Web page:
by Ray Dick
Carol Isfeld holds some of the Izzy dolls the 1 Combat Engineer Regiment gives to children in wartorn countries.
“One of the reasons we band together to attempt to rid the world of landmines is, I believe, derived from that trait in human nature which allows us to become emotionally involved in the anguish and suffering of others less fortunate, and in order to ease our own pain, we attempt to ease the pain of those afflicted…
“Mark was just that sort of person,” said Brian Isfeld, a father whose son Master Corporal Mark Isfeld of the 1 Combat Engineer Regiment of the Canadian Military Engineers was killed in 1994 while clearing landmines in Croatia during his third peacekeeping tour. He was 31. “From the time he was a very young boy, he always had an affinity to help the elderly or the less fortunate, and was in his nature extremely generous.”
Brian Isfeld was speaking at the Canadian War Museum in a special ceremony honouring his son arranged by the Canadian Landmine Foundation, a private sector fundraising organization that organizes mine-clearing projects in war- ravaged countries. The foundation will honour Mark by clearing in his name a minefield in Bila Vlaka village, Croatia, not far from where he was killed in 1994.
This will be the second minefield clearance of the Peacekeepers Demining Fund, set up last year by the foundation. More than $67,000 was collected for the project through donations from individuals, corporations and other interested parties. The first minefield cleared was in Bosnia and Herzegovina in recognition of retired lieutenant-general Gordon Reay, who was killed in December 2001 while serving as a special adviser in mine clearing.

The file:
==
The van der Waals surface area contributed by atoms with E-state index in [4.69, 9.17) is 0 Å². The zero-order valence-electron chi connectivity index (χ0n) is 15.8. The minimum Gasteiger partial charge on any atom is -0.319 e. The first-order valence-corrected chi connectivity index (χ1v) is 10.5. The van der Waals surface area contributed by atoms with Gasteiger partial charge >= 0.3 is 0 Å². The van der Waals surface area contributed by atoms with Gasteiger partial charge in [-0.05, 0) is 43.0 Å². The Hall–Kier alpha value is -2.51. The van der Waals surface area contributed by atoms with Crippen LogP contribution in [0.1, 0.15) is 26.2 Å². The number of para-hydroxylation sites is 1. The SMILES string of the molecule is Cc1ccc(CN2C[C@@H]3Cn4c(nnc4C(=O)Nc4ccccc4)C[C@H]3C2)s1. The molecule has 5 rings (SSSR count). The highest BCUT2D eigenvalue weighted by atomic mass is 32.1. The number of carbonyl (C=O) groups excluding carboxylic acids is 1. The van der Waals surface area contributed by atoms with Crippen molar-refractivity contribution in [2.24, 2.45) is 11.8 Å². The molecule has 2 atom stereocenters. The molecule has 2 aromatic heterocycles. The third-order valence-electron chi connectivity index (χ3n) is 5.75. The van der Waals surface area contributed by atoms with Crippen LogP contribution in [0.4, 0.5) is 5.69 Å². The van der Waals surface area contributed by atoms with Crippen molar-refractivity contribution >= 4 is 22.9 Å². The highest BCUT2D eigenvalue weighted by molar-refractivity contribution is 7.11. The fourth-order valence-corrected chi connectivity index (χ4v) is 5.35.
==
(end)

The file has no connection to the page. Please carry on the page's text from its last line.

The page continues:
The field to be cleared in Mark’s name is an area that includes homes and a playground. Some of the terrain is rocky, and includes dense underbrush and some pasture land where both anti-tank and anti-personnel mines have been found and removed by the local population.
It is a fitting tribute to Mark, who took a special interest in the children of the war-ravished areas he was serving and often handed out dolls that his mother Carol would knit from scrap wool. She got the idea after Mark had sent home a picture of a doll on a pile of rubble that had once been a child’s home. After Mark was killed, the troops of his regiment named them Izzy dolls, and his mother, who also attended the ceremony along with his daughter Alisha Massey, still knits the dolls for members of his former regiment to give out in Mark’s memory.
“Many other citizens–grandmothers, mothers and interested people–have also made dolls and send them to the engineers to continue the practice and to commemorate his memory,” said Brian Isfeld. A commemoration closer to home was the renaming of a school in Courtenay, B.C., the family’s hometown, to the Mark R. Isfeld Secondary School.
“There’s a new military reality today,” said writer John Ralston Saul, the husband of Governor General Adrienne Clarkson and patron of the Canadian Landmine Foundation, in opening the ceremony. Landmines were a part of that reality, and one of the greatest threats to peacekeepers.
The foundation, a private-sector charitable organization that has undertaken landmine action projects in areas such as the former Yugoslavia, Cambodia, Afghanistan, Mozambique, Nicaragua and Israel, says there has been a marked decrease in the production and use of landmines since the signing of the treaty in Ottawa in 1997 to ban the use of such weapons of war. The focus now has shifted to removing the millions of landmines that remain in the ground and which kill some 24,000 people each year, 8,000 of them children. The federal government marked the fifth anniversary of the signing by devoting an additional $72 million to completing a state-of-the-art detection system for finding mines (Journal, May/June).
The foundation works with businesses, individuals, community organizations and service clubs to provide financial support for humanitarian de-mining.